Aren’t I supposed to look grim?!.
My photographic work explores identity and memory in areas that have been affected by major changes in the more distant past. In my degree project in the former German Democratic Republic I investigate how people today, 18 years after the break of communism, integrate memories of the socialist past into their everyday lives. This work is part of a larger project that explores the relationship between individual remembering of the socialist past in former East Germany, and academic and popular discourse as conveyed through the media and political discussion. The images represent glimpses of individual memories as I perceived them from conversations during my journey through the former German Democratic Republic in the summer of 2007: a time when the unification has become normalised, a whole generation has already grown up without personally having experienced a separated Germany; but also a time when traces of the former divide are still omnipresent in German media and everyday conversations. My images focus on the visual surroundings of people – mainly places and objects – as well as the way people chose to present themselves in front of the camera. Thus, through evoking memories and imagination, I hope that the viewer will get access to people’s experiences in former East Germany today.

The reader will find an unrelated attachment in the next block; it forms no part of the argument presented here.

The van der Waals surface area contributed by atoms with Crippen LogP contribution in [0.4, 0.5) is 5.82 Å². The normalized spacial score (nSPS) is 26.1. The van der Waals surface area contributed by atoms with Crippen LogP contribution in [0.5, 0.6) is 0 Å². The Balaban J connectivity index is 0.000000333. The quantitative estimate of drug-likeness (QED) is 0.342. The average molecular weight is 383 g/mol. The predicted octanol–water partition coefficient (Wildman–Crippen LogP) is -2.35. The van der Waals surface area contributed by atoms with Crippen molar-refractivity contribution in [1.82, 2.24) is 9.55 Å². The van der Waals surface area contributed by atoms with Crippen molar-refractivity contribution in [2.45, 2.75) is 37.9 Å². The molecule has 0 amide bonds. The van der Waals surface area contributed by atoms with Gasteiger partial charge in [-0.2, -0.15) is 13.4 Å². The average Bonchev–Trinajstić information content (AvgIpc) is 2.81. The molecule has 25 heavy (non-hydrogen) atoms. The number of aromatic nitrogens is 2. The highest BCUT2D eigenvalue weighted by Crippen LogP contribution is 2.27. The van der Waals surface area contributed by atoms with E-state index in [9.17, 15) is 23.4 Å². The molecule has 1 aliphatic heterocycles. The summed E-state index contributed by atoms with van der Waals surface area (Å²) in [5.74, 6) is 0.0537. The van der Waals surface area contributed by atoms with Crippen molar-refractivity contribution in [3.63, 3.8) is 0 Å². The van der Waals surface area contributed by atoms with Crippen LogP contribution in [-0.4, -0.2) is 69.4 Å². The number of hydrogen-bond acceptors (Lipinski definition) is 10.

Nostalgia is often used to explain how people deal with assumed disorientation following political and economic changes in post-socialist realities. In the former German Democratic Republic individual and shared experiences do not necessarily fit this label of ‘nostalgia’, conveyed through ‘official’ narratives. Individual identification is not limited to the country’s political and economic situation and positive memories of the socialist past often appear as a normal human experience rather than as an indicator for deficiency or identity disorientation for the majority of East Germans, 17 years after the reunification of Germany.
- Katrin Streicher